The latest in our mini-series looking at the life behind the fence at RNAS Culdrose in Helston, one of the largest helicopter bases in Europe.

This week: The man charged with overseeing the smooth running of the base’s fire station.

Meet the team from the fire station at RNAS Culdrose, dedicating their time to ensure the safety of all personnel on base.

Firefighters at Culdrose are on standby 24/7, 365 days a year ready to react to any potential incidents that may occur. Working under the motto “Nostris in Manibus Tuti – Safe in our Hands” their aim is to be on the scene of an incident and creating survivable conditions within three minutes of the incident.

One of the people overseeing the smooth running and efficiency of the fire station is Flight Sergeant Gavin Chard, the fire station manager.

FS Chard served 22 years in the Royal Air Force as a Trade Group 8 firefighter. He was previously based out in The Falkland Islands for four months before taking up the fire station manager role at RNAS Culdrose in September 2016.

He said: “My primary role is to maintain the operational capability of the fire station at all times.

“It has been interesting to see the various roles handlers in the Royal Navy have other than firefighting. In the RAF we have different branches that would fulfil the other roles that the handlers take on.”

FS Chard brought his wealth of firefighting experience down to Culdrose, which has been priceless for the handlers to learn from.

There are currently 39 personnel working out of the fire station, split down into four watches (shifts). Each watch consists of ten people: six working at Culdrose and four additional personnel at Predannack Airfield.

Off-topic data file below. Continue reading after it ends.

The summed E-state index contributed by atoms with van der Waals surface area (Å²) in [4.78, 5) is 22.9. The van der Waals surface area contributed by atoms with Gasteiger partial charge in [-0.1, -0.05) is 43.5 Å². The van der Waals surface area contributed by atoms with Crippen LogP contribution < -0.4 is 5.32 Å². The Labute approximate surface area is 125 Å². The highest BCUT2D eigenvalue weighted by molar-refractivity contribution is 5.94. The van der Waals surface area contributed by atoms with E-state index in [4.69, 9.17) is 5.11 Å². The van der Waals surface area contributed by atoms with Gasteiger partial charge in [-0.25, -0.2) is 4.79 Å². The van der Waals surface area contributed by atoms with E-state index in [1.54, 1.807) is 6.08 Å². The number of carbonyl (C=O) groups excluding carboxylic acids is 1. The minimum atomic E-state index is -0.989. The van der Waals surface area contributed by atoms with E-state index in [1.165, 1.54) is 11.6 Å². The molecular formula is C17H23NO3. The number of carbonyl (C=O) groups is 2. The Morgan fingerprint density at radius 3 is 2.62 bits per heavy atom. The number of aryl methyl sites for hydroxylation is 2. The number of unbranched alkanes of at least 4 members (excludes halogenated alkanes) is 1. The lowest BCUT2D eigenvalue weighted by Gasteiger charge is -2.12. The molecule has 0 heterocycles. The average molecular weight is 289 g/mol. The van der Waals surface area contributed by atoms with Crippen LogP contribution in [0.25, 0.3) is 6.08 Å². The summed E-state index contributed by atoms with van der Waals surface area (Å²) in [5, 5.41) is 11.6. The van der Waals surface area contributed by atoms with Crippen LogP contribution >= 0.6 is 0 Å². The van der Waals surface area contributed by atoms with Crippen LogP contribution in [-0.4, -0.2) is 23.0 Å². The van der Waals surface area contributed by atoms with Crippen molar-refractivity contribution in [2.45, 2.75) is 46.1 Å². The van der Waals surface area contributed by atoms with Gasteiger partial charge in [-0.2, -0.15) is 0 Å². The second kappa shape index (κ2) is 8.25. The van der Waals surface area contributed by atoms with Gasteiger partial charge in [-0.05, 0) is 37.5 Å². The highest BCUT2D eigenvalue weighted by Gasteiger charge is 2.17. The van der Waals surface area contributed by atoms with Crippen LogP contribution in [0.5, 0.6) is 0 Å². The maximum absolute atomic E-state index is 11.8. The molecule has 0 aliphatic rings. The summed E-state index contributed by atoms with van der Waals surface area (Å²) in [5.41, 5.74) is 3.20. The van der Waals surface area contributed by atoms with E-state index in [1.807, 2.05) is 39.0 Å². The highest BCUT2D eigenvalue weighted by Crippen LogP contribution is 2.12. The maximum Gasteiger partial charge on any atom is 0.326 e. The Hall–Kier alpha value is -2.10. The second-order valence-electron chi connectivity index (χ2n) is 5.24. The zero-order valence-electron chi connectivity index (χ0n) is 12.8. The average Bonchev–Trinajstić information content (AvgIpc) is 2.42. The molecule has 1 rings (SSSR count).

Falmouth Packet:

They have one Major Foam Vehicle (MFV) and two Rapid Intervention Vehicles (RIV) at their disposal to be used in the event of an emergency.

FS Chard said: “The MFV carries 6,825 litres of water and 820 litres of foam. It is capable of mass foam discharge, which would allow us, in theory, to empty the tanks in less than two minutes.”

The RNAS Culdrose fire station work and train alongside Cornwall Fire and Rescue Service. This partnership paid off hugely in late summer 2018, where there was a crash on the road just outside the naval base.

Falmouth Packet:

“With us being so close, we were the first responders. When Cornwall Fire and Rescue Service arrived, it was civilian firefighters who we had recently been training with and we all knew. It allows us to work together efficiently and effectively as one team,” said FS Chard.

When the fire station aren’t responding to emergencies they are training for any eventuality; whether that be an aircraft crash, road traffic collision or a fire in the accommodation blocks, they are fully prepared to deal with the task at hand.